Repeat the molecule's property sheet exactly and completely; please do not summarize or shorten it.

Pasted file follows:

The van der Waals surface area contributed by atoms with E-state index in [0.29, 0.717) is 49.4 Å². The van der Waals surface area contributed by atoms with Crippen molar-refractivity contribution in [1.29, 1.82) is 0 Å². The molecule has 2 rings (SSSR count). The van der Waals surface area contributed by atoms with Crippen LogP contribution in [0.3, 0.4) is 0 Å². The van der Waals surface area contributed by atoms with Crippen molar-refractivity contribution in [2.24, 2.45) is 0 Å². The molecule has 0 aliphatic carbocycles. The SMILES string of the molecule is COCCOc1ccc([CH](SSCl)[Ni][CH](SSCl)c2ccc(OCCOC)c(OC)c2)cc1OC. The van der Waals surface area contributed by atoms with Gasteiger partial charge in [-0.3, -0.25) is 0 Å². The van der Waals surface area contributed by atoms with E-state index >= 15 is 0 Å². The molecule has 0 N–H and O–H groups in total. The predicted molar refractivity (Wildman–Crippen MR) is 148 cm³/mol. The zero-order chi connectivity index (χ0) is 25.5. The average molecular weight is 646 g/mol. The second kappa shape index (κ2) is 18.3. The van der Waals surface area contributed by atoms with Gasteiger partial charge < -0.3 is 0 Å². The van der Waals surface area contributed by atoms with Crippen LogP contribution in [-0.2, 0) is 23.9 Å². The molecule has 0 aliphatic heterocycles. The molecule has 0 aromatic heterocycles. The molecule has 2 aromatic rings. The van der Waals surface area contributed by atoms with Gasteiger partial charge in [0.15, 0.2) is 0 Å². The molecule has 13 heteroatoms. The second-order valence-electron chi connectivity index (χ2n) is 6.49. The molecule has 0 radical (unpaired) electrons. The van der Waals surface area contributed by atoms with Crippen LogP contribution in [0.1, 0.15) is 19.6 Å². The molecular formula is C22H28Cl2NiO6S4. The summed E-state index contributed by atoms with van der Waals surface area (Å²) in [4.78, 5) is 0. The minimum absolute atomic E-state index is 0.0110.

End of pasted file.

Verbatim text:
The van der Waals surface area contributed by atoms with E-state index in [0.29, 0.717) is 49.4 Å². The van der Waals surface area contributed by atoms with Crippen molar-refractivity contribution in [1.29, 1.82) is 0 Å². The molecule has 2 rings (SSSR count). The van der Waals surface area contributed by atoms with Crippen LogP contribution in [0.3, 0.4) is 0 Å². The van der Waals surface area contributed by atoms with Crippen molar-refractivity contribution in [2.24, 2.45) is 0 Å². The molecule has 0 aliphatic carbocycles. The SMILES string of the molecule is COCCOc1ccc([CH](SSCl)[Ni][CH](SSCl)c2ccc(OCCOC)c(OC)c2)cc1OC. The van der Waals surface area contributed by atoms with Gasteiger partial charge in [-0.3, -0.25) is 0 Å². The van der Waals surface area contributed by atoms with E-state index >= 15 is 0 Å². The molecule has 0 N–H and O–H groups in total. The predicted molar refractivity (Wildman–Crippen MR) is 148 cm³/mol. The zero-order chi connectivity index (χ0) is 25.5. The average molecular weight is 646 g/mol. The second kappa shape index (κ2) is 18.3. The van der Waals surface area contributed by atoms with Gasteiger partial charge < -0.3 is 0 Å². The van der Waals surface area contributed by atoms with Crippen LogP contribution in [-0.2, 0) is 23.9 Å². The molecule has 0 aliphatic heterocycles. The molecule has 0 aromatic heterocycles. The molecule has 2 aromatic rings. The van der Waals surface area contributed by atoms with Gasteiger partial charge in [0.15, 0.2) is 0 Å². The molecule has 13 heteroatoms. The second-order valence-electron chi connectivity index (χ2n) is 6.49. The molecule has 0 radical (unpaired) electrons. The van der Waals surface area contributed by atoms with Crippen LogP contribution in [0.1, 0.15) is 19.6 Å². The molecular formula is C22H28Cl2NiO6S4. The summed E-state index contributed by atoms with van der Waals surface area (Å²) in [4.78, 5) is 0. The minimum absolute atomic E-state index is 0.0110.